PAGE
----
- Islam in danger again?
The Islamic version of Don Quixote with hordes of his Sancho Panzas in tow is all set to descend upon Islamabad later this month. Maulana Fazl-ur-Rehman has unilaterally announced the final date of his anti-government march to Islamabad.
On October 27 the JUI-F (Jamiat-e-Ulema Islam Fazl group) chief along with (according to his own claim) million plus students belonging to the party-run seminaries will descend upon the federal capital come what may. So far, the cleric is embarked upon a solo flight.
Neither the PML-N (Pakistan Muslim league–Nawaz) nor the PPP (Pakistan Peoples Party), despite in broad agreement with its political objectives, for the time being are not actively supportive of the ‘Azadi march’. The PPP has deep reservations of buttressing any moves to oust the government through street power whereas the PML-N leadership does not agree with the timing.
In intense discussions with the JUI-F leadership both parties have urged the Maulana to hold his horses. But he is adamant. It is also not clear without any tailwinds from the deep state how the Maulana and his minions can achieve their goal of unseating the government and enforce fresh elections?
There is no ‘third umpire’ waiting in the wings to take the Maulana’s game plan to its logical conclusion. That is why perhaps the mainstream opposition parties are loath to go along with him.
Reportedly the incarcerated Sharif is all for the proposed march while the younger Sharif has strong misgivings. According to some media reports categorically contradicted by a party spokesperson, the PML-N president in his meeting with his elder brother on Thursday expressed his unwillingness to go along with the Maulana’s plans.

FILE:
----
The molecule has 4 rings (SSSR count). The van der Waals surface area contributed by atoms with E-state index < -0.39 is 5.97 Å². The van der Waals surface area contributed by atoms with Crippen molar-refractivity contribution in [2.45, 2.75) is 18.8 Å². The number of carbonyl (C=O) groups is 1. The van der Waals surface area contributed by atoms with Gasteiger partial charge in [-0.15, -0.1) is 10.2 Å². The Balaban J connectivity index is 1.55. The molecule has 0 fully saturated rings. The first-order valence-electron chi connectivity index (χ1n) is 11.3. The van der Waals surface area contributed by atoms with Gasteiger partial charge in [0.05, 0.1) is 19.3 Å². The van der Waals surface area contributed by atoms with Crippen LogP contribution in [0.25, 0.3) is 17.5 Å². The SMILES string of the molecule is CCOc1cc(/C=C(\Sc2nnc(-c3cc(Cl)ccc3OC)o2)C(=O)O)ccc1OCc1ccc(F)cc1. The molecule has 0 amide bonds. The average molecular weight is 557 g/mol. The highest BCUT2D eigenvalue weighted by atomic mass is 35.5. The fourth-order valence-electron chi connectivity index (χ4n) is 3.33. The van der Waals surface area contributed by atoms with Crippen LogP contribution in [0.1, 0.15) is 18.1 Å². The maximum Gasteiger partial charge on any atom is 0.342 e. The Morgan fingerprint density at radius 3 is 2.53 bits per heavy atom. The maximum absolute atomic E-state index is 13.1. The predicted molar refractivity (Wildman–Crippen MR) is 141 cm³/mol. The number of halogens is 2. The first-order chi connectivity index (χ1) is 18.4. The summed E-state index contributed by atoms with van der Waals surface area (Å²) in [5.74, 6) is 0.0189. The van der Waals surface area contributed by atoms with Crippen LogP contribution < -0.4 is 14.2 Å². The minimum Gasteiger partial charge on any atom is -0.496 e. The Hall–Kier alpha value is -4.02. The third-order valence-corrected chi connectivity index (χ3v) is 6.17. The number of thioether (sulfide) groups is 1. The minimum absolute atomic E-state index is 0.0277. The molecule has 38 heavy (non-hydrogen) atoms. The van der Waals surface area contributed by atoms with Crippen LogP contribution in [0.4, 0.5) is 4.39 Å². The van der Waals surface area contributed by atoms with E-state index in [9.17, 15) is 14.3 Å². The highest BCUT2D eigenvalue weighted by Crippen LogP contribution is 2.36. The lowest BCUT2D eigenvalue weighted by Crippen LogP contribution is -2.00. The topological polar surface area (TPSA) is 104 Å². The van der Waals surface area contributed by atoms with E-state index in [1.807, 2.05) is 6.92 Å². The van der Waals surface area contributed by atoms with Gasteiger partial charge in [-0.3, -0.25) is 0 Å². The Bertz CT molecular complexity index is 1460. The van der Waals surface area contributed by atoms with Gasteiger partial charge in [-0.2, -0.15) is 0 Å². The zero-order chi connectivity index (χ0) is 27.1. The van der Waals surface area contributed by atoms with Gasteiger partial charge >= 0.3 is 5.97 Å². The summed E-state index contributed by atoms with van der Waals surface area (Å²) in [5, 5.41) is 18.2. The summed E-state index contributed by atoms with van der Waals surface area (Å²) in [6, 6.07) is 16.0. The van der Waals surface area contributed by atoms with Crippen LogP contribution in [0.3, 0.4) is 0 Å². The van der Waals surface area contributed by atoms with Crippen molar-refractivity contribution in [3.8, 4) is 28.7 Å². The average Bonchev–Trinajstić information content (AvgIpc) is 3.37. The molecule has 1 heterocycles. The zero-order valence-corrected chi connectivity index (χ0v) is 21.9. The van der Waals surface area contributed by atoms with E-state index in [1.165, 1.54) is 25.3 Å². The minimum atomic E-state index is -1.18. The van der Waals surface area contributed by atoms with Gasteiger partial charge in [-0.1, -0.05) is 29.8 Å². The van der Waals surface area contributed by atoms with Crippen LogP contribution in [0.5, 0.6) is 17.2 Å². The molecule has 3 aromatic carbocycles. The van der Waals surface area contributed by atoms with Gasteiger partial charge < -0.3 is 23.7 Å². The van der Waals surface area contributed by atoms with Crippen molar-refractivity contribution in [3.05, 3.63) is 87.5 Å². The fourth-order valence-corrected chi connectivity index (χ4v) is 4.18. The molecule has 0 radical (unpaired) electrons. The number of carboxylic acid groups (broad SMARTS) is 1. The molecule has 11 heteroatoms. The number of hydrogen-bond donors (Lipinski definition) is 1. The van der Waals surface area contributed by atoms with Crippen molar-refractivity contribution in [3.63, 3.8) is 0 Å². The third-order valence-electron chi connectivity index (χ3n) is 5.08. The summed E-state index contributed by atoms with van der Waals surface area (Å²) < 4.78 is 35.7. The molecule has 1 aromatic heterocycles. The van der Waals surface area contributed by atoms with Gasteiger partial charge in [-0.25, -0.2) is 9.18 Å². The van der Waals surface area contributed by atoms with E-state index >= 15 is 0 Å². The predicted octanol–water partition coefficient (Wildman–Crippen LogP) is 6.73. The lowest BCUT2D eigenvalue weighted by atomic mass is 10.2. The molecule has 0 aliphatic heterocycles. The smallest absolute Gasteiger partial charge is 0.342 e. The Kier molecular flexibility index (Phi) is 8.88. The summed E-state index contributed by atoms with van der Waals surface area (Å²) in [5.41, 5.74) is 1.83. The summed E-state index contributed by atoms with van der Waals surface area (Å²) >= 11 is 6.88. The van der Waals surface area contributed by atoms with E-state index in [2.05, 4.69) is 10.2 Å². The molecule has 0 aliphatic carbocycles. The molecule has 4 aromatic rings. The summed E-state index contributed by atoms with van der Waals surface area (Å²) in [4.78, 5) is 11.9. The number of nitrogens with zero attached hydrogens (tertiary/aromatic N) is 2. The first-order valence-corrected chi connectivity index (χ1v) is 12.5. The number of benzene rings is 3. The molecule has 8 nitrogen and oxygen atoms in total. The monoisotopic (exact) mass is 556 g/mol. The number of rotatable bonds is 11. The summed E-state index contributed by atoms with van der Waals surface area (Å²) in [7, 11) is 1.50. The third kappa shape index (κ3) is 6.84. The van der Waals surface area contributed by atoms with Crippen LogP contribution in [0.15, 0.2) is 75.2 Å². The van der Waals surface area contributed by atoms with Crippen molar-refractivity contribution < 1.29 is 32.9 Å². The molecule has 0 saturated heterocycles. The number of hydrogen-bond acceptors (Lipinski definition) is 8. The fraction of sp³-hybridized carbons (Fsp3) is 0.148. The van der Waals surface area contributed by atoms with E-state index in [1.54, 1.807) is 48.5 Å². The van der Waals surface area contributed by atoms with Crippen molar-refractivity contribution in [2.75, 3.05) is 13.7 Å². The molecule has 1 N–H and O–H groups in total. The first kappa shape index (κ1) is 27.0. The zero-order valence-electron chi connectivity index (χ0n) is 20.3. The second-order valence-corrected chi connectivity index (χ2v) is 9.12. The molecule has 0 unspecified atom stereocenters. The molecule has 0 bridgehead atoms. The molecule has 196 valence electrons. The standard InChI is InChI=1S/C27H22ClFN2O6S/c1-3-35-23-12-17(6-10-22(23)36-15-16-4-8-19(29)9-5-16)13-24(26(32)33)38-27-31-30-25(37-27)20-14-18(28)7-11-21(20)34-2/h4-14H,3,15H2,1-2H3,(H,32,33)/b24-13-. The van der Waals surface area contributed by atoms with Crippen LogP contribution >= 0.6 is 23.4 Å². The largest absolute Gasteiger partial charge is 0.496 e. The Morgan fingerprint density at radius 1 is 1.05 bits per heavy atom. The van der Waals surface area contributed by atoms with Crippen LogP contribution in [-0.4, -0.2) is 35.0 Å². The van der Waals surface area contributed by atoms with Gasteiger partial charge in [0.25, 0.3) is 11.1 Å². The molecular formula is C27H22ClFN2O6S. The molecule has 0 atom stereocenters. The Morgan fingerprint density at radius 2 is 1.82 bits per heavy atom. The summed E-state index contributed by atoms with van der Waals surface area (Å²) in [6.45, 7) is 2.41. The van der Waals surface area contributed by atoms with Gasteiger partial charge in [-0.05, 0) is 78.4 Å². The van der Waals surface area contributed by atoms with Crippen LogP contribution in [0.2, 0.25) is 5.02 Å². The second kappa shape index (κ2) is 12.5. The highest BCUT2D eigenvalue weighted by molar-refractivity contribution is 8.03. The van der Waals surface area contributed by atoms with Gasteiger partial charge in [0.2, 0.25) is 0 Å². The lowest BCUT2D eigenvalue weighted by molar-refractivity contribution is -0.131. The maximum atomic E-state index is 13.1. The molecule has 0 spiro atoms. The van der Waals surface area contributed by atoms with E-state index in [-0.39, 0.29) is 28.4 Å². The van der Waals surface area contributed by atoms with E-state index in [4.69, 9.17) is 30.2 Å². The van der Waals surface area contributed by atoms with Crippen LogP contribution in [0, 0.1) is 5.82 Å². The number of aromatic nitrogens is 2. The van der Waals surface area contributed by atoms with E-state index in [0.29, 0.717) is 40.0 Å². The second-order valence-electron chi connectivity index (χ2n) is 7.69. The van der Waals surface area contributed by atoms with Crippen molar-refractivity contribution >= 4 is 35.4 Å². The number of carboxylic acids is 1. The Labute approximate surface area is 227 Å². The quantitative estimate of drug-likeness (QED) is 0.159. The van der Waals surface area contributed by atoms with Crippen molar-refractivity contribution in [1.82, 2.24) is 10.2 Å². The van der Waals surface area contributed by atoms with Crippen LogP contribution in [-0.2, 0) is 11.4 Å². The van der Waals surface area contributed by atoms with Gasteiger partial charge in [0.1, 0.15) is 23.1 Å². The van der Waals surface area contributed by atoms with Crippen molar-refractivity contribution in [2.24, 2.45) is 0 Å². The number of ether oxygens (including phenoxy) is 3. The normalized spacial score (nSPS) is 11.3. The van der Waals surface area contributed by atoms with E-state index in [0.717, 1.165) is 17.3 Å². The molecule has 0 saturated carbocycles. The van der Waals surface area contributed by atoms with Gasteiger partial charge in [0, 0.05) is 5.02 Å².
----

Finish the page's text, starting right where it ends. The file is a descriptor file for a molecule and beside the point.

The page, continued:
Both PML-N and the PPP oppose using the religion card so blatantly being touted by the JUI-F. ‘Khatme Nabuwwat’ (finality of Prophethood) and ‘Namoos-e-Risalat’ (the virtuosity of the Holy Prophet PBUH) being in danger are moot points being assiduously touted by the JUI-F.
Interestingly both are very emotive issues close to the heart of all Muslims. But presently there is no such controversy about them. Nonetheless in the Islamic Republic invoking the ‘Islam is in danger’ naara (slogan) is playing with fire.
In fact, by many it is perceived that the PTI government is being considered as the last bastion of a semblance of civilian rule in the country
This is not the first time religion is cynically being used to meet political ends. After the 1977 elections joint opposition parties formed the PNA (Pakistan National Alliance) to launch a movement against Prime Minister Zulfikar Ali Bhutto for rigging the elections held earlier the same year. But soon the movement morphed into Tehreek e Nizam e Mustafa (movement for an Islamic system).
The end result was Bhutto being overthrown in a coup launched by his erstwhile loyal army chief general Ziaul Haq. The military dictator through naked repression buttressed by his very narrow interpretation of Islam ruled for 11 long years, destroying the nation’s ethos- as envisaged by its founding fathers- in the process.
Presently, despite its deep resentment against the present government, the political opposition has perhaps similar kinds of apprehensions. The younger Sharif is more amenable for an in-house change even if it means forming a national government.
The elder Sharif who having veto power would like the government to go come what may. The PPP however is for holding fresh elections.
The rump of the PML-N despite agreeing with its political objectives has deep-seated objections about the march. The 126 days dharna by Imran Khan on D-Chowk Islamabad in 2014 failed to unseat the then Prime Minister Sharif. What next if Maulana’s dharna also fails in dislodging the PTI government?